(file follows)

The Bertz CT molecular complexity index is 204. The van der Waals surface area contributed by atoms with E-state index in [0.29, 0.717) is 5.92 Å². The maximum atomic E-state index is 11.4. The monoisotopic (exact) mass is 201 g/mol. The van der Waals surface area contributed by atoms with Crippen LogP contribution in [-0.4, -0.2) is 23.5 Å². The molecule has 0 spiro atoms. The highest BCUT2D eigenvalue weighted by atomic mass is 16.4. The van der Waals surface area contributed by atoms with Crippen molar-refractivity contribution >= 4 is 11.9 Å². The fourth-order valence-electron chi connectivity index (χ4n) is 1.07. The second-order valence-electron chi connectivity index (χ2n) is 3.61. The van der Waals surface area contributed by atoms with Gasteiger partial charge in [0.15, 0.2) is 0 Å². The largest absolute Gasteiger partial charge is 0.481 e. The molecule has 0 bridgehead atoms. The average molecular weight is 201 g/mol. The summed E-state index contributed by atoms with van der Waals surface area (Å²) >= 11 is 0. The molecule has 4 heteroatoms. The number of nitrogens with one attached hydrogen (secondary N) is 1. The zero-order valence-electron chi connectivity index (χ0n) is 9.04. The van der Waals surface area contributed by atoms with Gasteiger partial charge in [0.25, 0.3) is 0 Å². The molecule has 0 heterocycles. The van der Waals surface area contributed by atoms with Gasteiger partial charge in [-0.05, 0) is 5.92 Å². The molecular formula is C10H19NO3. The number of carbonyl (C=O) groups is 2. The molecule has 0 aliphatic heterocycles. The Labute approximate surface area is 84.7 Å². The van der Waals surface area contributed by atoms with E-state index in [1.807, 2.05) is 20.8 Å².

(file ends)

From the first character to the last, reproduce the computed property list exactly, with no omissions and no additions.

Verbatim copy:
The Bertz CT molecular complexity index is 204. The van der Waals surface area contributed by atoms with E-state index in [0.29, 0.717) is 5.92 Å². The maximum atomic E-state index is 11.4. The monoisotopic (exact) mass is 201 g/mol. The van der Waals surface area contributed by atoms with Crippen LogP contribution in [-0.4, -0.2) is 23.5 Å². The molecule has 0 spiro atoms. The highest BCUT2D eigenvalue weighted by atomic mass is 16.4. The van der Waals surface area contributed by atoms with Crippen molar-refractivity contribution >= 4 is 11.9 Å². The fourth-order valence-electron chi connectivity index (χ4n) is 1.07. The second-order valence-electron chi connectivity index (χ2n) is 3.61. The van der Waals surface area contributed by atoms with Gasteiger partial charge in [0.15, 0.2) is 0 Å². The largest absolute Gasteiger partial charge is 0.481 e. The molecule has 0 bridgehead atoms. The average molecular weight is 201 g/mol. The summed E-state index contributed by atoms with van der Waals surface area (Å²) >= 11 is 0. The molecule has 4 heteroatoms. The number of nitrogens with one attached hydrogen (secondary N) is 1. The zero-order valence-electron chi connectivity index (χ0n) is 9.04. The van der Waals surface area contributed by atoms with Gasteiger partial charge in [0.25, 0.3) is 0 Å². The molecule has 0 heterocycles. The van der Waals surface area contributed by atoms with Gasteiger partial charge in [-0.05, 0) is 5.92 Å². The molecular formula is C10H19NO3. The number of carbonyl (C=O) groups is 2. The molecule has 0 aliphatic heterocycles. The Labute approximate surface area is 84.7 Å². The van der Waals surface area contributed by atoms with E-state index in [1.807, 2.05) is 20.8 Å².